“All of us that worked on the movie felt like someone stuck an ice pick in our heart,” he said. The full grisly tale is told in the documentary, Doomed!: The Untold Story of Roger Corman's The Fantastic Four.
The Day The Clown Cried (1972)
This movie, about a circus clown who is imprisoned in a Nazi concentration camp and used to lure Jewish children to their deaths in the gas chambers, was a wild left turn for its star and director, Jerry Lewis.
Known primarily for pratfall comedies, this tonally uneven drama was beset by problems almost from the outset. First, it ran out of money, only for Lewis to dig into his own pocket (to the tune of $2million) to complete it, while, upon seeing the finished product, screenwriter Joan O’Brien declared it unreleasable.
A blizzard of rights problems have meant that The Day The Clown Cried has never been publicly screened, but for Lewis, it seemed as if it was as much to do with the movie’s quality as anything else, telling Entertainment Weekly in 2013: “No one will ever see it, because I am embarrassed at the poor work.”
One of the few who have clocked eyes on it is Simpsons voice actor Harry Shearer, who said of the film, “This movie is so drastically wrong, its pathos and its comedy are so wildly misplaced, that you could not, in your fantasy of what it might be like, improve on what it really is. ‘Oh my God!’ – that's all you can say.”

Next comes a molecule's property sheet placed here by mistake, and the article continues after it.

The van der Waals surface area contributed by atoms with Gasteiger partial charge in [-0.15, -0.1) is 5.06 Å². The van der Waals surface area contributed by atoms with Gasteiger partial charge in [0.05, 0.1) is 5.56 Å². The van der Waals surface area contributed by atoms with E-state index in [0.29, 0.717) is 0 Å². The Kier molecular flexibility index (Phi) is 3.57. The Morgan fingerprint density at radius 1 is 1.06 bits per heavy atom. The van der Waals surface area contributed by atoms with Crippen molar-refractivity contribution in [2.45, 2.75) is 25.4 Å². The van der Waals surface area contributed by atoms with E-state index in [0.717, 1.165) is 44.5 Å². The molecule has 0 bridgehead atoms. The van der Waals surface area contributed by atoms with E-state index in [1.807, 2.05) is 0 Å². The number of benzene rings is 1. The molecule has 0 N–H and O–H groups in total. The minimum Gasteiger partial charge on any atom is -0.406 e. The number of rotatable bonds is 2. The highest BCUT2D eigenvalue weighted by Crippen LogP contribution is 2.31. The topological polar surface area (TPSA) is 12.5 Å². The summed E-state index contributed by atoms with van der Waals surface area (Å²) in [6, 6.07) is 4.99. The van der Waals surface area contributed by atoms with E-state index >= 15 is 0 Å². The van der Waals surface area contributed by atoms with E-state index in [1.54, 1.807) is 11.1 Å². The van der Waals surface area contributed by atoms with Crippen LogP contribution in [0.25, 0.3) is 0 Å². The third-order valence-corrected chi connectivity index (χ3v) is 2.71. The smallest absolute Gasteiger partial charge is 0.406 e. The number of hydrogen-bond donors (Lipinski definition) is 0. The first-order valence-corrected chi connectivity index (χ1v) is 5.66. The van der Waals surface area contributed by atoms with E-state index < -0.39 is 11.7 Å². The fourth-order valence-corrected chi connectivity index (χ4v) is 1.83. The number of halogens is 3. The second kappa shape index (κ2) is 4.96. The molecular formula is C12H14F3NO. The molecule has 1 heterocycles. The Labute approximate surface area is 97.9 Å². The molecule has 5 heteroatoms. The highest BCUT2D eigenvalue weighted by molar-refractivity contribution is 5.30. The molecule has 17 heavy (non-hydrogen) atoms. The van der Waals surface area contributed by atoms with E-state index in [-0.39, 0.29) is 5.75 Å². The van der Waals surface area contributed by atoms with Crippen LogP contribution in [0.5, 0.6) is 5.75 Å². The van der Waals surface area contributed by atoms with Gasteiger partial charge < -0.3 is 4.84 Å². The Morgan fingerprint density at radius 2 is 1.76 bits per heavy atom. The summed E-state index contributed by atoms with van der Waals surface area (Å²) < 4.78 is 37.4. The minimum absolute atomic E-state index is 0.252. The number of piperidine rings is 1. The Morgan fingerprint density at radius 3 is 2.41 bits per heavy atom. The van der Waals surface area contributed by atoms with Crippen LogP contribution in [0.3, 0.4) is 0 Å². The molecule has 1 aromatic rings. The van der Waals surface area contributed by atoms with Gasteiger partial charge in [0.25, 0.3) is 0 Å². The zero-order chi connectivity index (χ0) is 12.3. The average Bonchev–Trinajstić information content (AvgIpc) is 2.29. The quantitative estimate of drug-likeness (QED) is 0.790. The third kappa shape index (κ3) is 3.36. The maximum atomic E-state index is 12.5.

David Schneider hosted a BBC documentary about the film in 2016, revealing even more about the most infamous movie in Hollywood history.
Cocksucker Blues (1972)
These days, any purportedly no-holds-barred documentary about a pop star is micro-managed to the mili-second by the record company, should anything untoward find its way on screen.
Even considering how different things were five decades ago, it’s still hard to imagine quite what the Rolling Stones were thinking when they hired photographer Robert Frank to chronicle their 1972 American tour. They soon realised their folly, however, when they saw the resulting documentary, taking Franks to court to prevent it ever being shown.
Fifty years on from its completion, those who have seen Cocksucker Blues describe a film that’s even more shocking today than it even would have been in ‘72. One scene, on the band’s private jet, shows, in The New Yorker’s words, “a sex party that makes the airplane scene in The Wolf Of Wall Street look starchy.”
The movie has been screened occasionally in the years since, but it’s never had an official release, and isn’t likely to, while Jagger and Richards are still alive.